By Peter Owen

AS a 12-year-old growing up in Melbourne, David Kight would pedal his bike 30 minutes from his home in Mt Waverley to Metropolitan Golf Club early on Saturday mornings to offer his services to the members as a caddie.

If he was lucky enough to land a job – as he usually did – young David would receive $5 and a free can of Solo. And then he’d go and look for lost balls, which he’d keep for his own use. Hauling a set of clubs around such an outstanding course, and offering advice to golfers about where they should be hitting their ball, was anything but a chore for a young fellow who’d developed a passion for the game, and had even built a four-hole ‘golf course’ in his backyard.

The experience stood him in good stead for when, a few years later, he carried the clubs for players such as Greg Hohnen, Mike Clayton and Englishmen Mike McLean and Roger Chapman in some of Australia’s biggest tournaments.

Kight recalls caddying for Greg Norman when he made his first instructional golf video at Metropolitan Golf Club in 1984, the day after he’d won the Victorian Open.

David Kight made no secret of his favourite player when he attended the Australian Open at Victoria Golf Club in December.

“There was just Greg, me and a cameraman and every shot he played that day was filmed, with Greg later providing the commentary,” said Kight, who was paid $20 for his day’s work.

In 1991, caddying took him to the United Kingdom where he spent a year on the European Tour, working for Lucien Tinkler, Peter Lonard and Brit Ross McFarlane, who finished fourth in an event with Kight on the bag, and met him later at Heathrow airport with an envelope stuffed with 1000 pounds – his share of the prizemoney.

Kight walked the fairways with the likes of Bernhard Langer, Colin Montgomerie, Sam Torrance, Ian Woosnam and Jose Maria Canizares – heady stuff for a man who readily admits he’s something of a golfing ‘groupie’ – an out-and-out fan of the game and the people who play it well.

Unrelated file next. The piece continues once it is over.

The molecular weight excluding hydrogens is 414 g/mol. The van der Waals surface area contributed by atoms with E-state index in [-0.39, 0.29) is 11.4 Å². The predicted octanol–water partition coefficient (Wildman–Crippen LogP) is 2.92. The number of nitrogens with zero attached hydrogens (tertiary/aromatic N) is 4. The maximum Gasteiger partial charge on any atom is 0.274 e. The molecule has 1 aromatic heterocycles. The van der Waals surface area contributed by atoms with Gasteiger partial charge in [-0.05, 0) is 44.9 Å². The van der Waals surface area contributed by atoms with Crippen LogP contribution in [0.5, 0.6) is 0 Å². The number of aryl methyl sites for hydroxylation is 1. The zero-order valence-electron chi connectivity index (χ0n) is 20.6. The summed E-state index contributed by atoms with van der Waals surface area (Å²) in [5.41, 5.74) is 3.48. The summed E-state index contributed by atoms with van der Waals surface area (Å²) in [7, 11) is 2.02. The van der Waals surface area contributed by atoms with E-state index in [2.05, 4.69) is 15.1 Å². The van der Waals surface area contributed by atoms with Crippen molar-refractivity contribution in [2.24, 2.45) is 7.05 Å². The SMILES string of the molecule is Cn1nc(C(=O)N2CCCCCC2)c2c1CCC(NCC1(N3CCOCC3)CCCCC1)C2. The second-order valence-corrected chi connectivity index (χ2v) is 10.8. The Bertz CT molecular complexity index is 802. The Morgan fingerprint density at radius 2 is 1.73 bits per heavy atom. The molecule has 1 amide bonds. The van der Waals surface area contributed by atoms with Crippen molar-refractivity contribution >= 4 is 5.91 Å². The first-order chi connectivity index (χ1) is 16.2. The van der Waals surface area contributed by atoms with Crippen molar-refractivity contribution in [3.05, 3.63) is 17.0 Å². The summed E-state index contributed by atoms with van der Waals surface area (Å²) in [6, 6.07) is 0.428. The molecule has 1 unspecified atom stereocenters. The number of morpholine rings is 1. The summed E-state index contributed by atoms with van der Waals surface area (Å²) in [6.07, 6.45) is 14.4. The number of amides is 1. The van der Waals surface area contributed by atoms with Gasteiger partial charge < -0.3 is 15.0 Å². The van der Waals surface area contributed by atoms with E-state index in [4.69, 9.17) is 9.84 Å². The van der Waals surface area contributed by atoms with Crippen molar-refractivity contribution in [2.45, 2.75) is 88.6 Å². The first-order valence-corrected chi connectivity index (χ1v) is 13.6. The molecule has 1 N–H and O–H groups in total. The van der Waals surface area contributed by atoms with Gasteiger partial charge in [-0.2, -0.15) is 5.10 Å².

In between bouts of caddying, Kight studied to be a school teacher, which he describes as his ‘real job.’

But he never forgot the joy of walking inside the ropes at big tournaments, or of the fascinating characters he’d met through golf. 

So, he decided to write a book about his experiences, and in April, 2018, launched ‘Revelations of a Tour Caddie’ to a roomful of friends, supporters and golfers, fittingly, at Metropolitan Golf Club.

“They’re sticklers for tradition at Metro and for a while they weren’t going to let some of my guests in because they considered jeans weren’t appropriate attire,” Kight said. “But I managed to convince them; mainly because we were behind closed doors and nobody would see them.”

He sent an email to his one-time client Greg Norman, who graciously agreed to write the foreword.

“They’re sticklers for tradition at Metro and for a while they weren’t going to let some of my guests in because they considered jeans weren’t appropriate attire. But I managed to convince them.”

Though he no longer caddies, Kight is as rapt in golf as he’s ever been and, being a bit of
an extrovert, decided to make a special appearance at last year’s Australian Open, the final two days of which were played at Victoria Golf Club.

“I love Cameron Smith,” he said. “I wanted to demonstrate my support, so I thought I’d dress up for the occasion.”

He went online and ordered one of the golf shirts Smith wears, then carefully stencilled ‘Mullet Man Fan’ on the front, and wore it to the course on the Saturday.

“Everybody noticed it, and lots of people commented,” he said. Even Smith, who spotted Kight after the round and happily agreed to a ‘selfie.’ 

FOOTNOTE: If anybody wishes to buy a copy of David’s book it’s available through Amazon and Booktopia.

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